Construction projects for renewal building in Pinghu, that is about an hour's ride from Shanghai, started this year. We will have a 2-step expansion for the project. First, setting up an almost 13,000 square foot building or precisely 12,600 square foot till the end of March 2020. And we will transfer the 2 existing power lines from the Wujin plant to this. So in essence, there will not be an additional machinery investment needed. This building is big enough to house up to 9 Powerise assembly lines. And 2023, we will set up the second step in this building with around 7,500 square meter, which will also be able to house additional lines to house finished and raw material in order to support the underlying dip in this year.

[Interesting] is local investment support is around 80% for the about EUR 10 million we are spending on land and building. The land is not really bought. It's a Chinese process of being allowed to use it for 100 years. Over the longer term, we plan to invest up to EUR 50 million in the Pinghu facility, timing eventually depending on market development. This will allow us to satisfy the future needs in that important Chinese Asian market.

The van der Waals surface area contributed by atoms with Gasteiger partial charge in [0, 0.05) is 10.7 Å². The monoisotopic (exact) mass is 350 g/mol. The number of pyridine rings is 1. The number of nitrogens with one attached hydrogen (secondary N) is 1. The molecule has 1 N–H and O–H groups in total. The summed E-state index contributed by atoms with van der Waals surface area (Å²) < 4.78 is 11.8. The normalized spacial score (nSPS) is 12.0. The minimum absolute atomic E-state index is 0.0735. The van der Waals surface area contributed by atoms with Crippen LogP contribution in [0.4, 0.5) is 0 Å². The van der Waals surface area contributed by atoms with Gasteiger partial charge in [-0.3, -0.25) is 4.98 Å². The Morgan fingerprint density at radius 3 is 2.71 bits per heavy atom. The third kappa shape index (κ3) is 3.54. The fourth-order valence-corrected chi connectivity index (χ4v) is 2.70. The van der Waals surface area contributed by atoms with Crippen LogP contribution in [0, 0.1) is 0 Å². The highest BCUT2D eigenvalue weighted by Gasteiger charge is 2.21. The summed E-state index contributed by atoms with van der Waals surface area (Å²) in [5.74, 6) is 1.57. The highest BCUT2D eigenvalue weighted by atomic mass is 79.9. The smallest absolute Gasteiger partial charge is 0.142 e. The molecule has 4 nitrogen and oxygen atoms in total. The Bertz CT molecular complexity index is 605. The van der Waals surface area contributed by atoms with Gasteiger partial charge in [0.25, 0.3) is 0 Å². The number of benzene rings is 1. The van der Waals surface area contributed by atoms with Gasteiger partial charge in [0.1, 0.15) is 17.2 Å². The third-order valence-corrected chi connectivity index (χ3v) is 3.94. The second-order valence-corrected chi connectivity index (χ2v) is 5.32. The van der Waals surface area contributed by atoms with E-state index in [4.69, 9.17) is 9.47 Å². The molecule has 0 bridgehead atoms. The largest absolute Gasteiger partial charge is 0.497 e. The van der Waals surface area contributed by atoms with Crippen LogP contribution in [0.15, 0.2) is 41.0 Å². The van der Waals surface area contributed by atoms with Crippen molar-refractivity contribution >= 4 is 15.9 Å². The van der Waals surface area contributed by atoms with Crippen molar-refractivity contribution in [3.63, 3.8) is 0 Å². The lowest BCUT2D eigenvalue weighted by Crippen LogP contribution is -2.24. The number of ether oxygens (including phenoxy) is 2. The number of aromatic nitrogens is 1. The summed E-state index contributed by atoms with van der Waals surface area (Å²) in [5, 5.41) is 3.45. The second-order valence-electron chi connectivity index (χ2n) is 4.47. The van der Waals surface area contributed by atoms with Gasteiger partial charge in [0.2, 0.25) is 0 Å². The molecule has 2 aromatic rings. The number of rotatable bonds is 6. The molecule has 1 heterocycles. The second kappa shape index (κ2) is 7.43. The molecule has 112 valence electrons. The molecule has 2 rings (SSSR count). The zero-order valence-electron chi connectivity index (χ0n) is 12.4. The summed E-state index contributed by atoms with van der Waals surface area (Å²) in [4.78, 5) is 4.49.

Turning over to Slide #6. We come to the 3 acquisitions we did in the last couple of months.

A, General Aerospace. Pictures of the products you see on the left-hand side. As we are all seasoned travelers, we all will have seen those products, will have sat flying in an airplane that actually uses General Aerospace products. General Aerospace develops, assembles motion control components and systems for the aerospace industry. 2018 revenue was around EUR 11 million. For this business year, we expect EUR 16 million and a strong growth path going forward. The acquisition was closed in April this year. And therefore, at third quarter, we are looking at actually includes financial results of this acquisition. This will allow us to expand our product line further in aviation industry, strengthen our existing market position in that aviation market and develop a good aftermarket retrofit business for those components.

The other -- the second acquisition we did is Clevers. Clevers is an Argentine niche manufacturer for gas springs and dampers, primarily focused on South American customers, really Argentinian customers. Revenue, kind of small with EUR 1 million. Transaction was closed in May. Rationale here, expands, develop further the independent market -- aftermarket and industrial business in South America.